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Anti-fascists can be proud of getting rid of Nick Griffin

This article is over 7 years, 11 months old
Issue 2414
Unite Against Fascism protesters outside the BBC in 2009, when Nick Griffin was invited to speak on Question Time
Unite Against Fascism protesters outside the BBC in 2009, when Nick Griffin was invited to speak on Question Time (Pic: Guy Smallman)

The removal of Nick Griffin as leader of the British National Party (BNP) comes after years of defeats for the Nazis.

His ousting is a victory for anti-fascists who in their thousands relentlessly campaigned against the BNP around the country, often facing police brutality on protests.

Griffin was the party’s moderniser, who repackaged the BNP using the model of the Front National (FN) in France. 

He followed the FN’s strategy of “Eurofascism”, attempting to pass off the party as a respectable organisation. This meant shifting the focus away from street thugs to suits and the ballot box.

They gained council seats, and the peak of the BNP’s success came when Andrew Brons and Griffin won seats in the European Parliament in 2009.

But the forward momentum did not last. Anti-fascists responded to the dangerous rise of fascism by opposing the Nazis wherever they went.

Unite Against Fascism (UAF) worked hard to win the argument that the BNP were fascists. The veneer of respectability began to fade rapidly. The key moment in the defeat of the BNP came at the 2010 general election. 

The fascists placed Griffin as their parliamentary candidate for Barking in east London, a poor area with a large Muslim population. 

They knew a win in Barking would be a major victory and a boost. UAF campaigned throughout the lead up to the election. 

The result was annihilation for the BNP in Barking. Not a single one of their 12 members sitting on the council was voted back in. And Griffin staggered into third place.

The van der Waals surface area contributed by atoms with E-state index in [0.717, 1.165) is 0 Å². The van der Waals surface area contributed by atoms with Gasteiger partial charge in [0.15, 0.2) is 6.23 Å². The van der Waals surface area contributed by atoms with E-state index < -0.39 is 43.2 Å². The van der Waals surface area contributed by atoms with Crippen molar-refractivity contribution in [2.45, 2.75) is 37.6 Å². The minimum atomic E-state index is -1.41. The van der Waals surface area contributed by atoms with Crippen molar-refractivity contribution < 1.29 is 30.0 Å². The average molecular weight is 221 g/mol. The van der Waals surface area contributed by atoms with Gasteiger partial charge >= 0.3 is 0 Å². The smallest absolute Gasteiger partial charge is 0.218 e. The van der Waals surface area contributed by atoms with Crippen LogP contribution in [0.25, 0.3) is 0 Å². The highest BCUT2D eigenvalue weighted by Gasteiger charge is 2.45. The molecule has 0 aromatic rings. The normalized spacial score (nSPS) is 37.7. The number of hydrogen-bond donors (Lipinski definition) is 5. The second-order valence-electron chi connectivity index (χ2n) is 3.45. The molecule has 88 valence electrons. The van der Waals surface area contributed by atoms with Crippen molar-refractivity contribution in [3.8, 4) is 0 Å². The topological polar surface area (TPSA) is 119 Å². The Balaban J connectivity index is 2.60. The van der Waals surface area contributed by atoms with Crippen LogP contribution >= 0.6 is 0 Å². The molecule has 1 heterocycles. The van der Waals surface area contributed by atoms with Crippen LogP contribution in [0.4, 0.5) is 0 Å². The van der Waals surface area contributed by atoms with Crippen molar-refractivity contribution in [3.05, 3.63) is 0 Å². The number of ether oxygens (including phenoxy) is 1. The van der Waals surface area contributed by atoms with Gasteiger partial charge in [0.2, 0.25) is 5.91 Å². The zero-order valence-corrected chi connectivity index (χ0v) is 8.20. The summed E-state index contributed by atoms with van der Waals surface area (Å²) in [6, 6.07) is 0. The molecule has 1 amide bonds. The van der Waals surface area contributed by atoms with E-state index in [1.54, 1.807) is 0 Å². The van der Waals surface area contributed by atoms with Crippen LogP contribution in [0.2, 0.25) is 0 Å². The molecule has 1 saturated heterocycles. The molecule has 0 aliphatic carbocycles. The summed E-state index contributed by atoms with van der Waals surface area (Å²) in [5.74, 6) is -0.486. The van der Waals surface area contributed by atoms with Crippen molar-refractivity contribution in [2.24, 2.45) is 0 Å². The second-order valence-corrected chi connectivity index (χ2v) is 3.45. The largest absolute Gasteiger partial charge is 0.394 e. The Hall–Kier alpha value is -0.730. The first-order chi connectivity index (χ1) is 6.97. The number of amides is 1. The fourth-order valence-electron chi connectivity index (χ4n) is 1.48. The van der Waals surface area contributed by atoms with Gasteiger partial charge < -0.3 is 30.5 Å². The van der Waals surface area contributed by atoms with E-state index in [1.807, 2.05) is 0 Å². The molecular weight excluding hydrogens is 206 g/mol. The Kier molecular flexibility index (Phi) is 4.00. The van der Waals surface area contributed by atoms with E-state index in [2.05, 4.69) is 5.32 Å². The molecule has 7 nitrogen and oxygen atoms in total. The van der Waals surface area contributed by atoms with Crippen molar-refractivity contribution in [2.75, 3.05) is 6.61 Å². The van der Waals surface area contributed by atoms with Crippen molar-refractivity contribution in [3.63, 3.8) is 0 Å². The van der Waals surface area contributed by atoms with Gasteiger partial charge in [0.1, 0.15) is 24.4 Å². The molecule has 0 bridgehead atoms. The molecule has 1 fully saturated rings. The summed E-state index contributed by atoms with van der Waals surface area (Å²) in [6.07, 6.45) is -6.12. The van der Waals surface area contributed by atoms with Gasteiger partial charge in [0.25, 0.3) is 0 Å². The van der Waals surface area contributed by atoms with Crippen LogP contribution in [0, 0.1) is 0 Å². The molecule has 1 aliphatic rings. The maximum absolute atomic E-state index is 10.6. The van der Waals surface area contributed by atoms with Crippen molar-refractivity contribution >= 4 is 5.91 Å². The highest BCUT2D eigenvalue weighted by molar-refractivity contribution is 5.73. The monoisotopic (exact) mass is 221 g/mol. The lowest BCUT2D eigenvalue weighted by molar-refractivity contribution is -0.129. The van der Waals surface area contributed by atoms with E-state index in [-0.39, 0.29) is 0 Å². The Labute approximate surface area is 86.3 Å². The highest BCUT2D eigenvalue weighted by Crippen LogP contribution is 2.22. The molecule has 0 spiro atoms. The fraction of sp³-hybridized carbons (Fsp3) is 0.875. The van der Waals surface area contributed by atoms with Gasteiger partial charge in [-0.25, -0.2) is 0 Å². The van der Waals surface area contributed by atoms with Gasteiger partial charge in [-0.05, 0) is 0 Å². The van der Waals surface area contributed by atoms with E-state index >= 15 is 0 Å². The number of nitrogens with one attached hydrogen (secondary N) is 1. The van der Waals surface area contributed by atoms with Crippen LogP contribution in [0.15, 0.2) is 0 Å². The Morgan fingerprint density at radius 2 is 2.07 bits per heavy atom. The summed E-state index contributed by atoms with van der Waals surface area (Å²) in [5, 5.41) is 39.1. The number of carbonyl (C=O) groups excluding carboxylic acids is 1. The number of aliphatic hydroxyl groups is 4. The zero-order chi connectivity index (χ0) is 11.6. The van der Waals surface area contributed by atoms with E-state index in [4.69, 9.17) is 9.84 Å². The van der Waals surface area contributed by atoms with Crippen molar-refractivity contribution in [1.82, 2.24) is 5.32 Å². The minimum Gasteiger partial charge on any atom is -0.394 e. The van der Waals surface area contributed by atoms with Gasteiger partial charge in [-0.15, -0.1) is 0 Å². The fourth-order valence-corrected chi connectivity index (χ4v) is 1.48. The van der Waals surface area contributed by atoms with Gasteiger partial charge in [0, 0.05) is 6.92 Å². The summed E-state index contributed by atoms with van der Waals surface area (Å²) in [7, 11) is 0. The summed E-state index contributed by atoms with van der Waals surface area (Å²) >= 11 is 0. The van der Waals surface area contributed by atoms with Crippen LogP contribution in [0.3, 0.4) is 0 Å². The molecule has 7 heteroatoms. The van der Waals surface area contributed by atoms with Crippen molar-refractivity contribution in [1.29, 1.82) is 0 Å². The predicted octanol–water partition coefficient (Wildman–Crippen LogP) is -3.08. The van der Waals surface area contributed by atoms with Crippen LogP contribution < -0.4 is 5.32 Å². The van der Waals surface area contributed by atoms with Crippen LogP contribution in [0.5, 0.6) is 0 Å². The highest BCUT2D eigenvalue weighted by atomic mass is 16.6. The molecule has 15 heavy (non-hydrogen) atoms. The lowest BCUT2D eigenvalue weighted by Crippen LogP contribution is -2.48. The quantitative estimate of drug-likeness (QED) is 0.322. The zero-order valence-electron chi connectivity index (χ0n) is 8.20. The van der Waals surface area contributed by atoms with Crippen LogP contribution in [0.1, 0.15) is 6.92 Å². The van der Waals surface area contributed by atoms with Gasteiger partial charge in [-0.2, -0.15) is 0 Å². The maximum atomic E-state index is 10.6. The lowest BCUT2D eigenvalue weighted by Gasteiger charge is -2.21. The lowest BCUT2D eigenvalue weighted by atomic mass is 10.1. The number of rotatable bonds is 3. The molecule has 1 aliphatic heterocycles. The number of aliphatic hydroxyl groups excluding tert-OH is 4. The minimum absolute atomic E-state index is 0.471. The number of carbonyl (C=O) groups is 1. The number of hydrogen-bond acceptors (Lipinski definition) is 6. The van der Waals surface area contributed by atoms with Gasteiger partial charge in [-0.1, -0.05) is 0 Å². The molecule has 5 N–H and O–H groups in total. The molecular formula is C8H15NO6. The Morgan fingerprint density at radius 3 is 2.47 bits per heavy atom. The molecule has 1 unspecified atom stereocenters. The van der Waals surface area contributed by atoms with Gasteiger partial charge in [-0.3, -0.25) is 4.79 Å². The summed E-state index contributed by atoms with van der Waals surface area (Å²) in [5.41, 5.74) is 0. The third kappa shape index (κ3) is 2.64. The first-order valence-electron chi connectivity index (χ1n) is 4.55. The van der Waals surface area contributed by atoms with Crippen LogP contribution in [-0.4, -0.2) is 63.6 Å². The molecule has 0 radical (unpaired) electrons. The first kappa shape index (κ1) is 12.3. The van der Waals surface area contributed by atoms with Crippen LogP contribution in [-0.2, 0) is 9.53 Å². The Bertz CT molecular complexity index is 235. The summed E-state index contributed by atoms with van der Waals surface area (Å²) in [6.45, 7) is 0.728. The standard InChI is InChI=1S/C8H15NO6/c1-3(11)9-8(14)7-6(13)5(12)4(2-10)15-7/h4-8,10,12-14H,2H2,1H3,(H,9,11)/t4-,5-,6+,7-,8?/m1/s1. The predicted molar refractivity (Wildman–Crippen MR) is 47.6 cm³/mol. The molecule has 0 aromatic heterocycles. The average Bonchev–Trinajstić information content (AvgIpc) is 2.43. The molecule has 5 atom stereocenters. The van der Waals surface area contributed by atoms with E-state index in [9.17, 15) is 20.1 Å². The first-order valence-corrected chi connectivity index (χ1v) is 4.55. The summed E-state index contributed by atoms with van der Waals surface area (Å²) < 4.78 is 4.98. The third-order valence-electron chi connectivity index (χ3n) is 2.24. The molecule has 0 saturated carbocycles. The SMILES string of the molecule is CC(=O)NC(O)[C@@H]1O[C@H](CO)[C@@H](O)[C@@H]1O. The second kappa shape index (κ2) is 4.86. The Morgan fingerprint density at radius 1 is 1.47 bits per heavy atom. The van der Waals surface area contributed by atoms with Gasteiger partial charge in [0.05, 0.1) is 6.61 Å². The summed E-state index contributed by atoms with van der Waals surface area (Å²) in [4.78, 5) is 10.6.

The BNP also collapsed elsewhere. In Stoke they looked set to take hold of the council a year before the election. But instead they were left with five seats out of nine.

In total they lost at least 24 of their 31 existing councillors who were up for re-election.

Unless fascist organisations go forward, they crumble. This is what happened with the BNP.

The breakdown leads to severe frustration and tensions between the street and electoral elements come to the fore. This in turn can lead to fragmentation. 

After the series of defeats the party became riven with infighting. A leadership contest saw Brons go against Griffin to take control of the party.  Brons lost, and the result was the formation of the British Freedom Party.

Meanwhile the defeats kept coming. In May this year Griffin lost his seat as an MEP in the North West and Brons declined to stand for re-election. 

Over the years elements that made up the BNP core have tried to assert themselves in new ways.

Groups like Britain First and the South East Alliance have emerged out of the further splits within fascist groups.

These are fascist rumps without a home. There isn’t a force to pull them together.

But we cannot be complacent about the BNP. They still have two councillors, and Griffin remains in the party as president.

The fascists have stalled, but in Britain there still remains the potential for fascism to grow.

It is likely that they will try to appeal to their core base with open fascism. Attacks could also be stepped up with new dangerous forces coming out of the mix as they try to move forward.

The success in beating back the BNP has been the united front strategy on which UAF is based. We have resisted them wherever they went. 

And it is this strategy which will take us through the new battles. 

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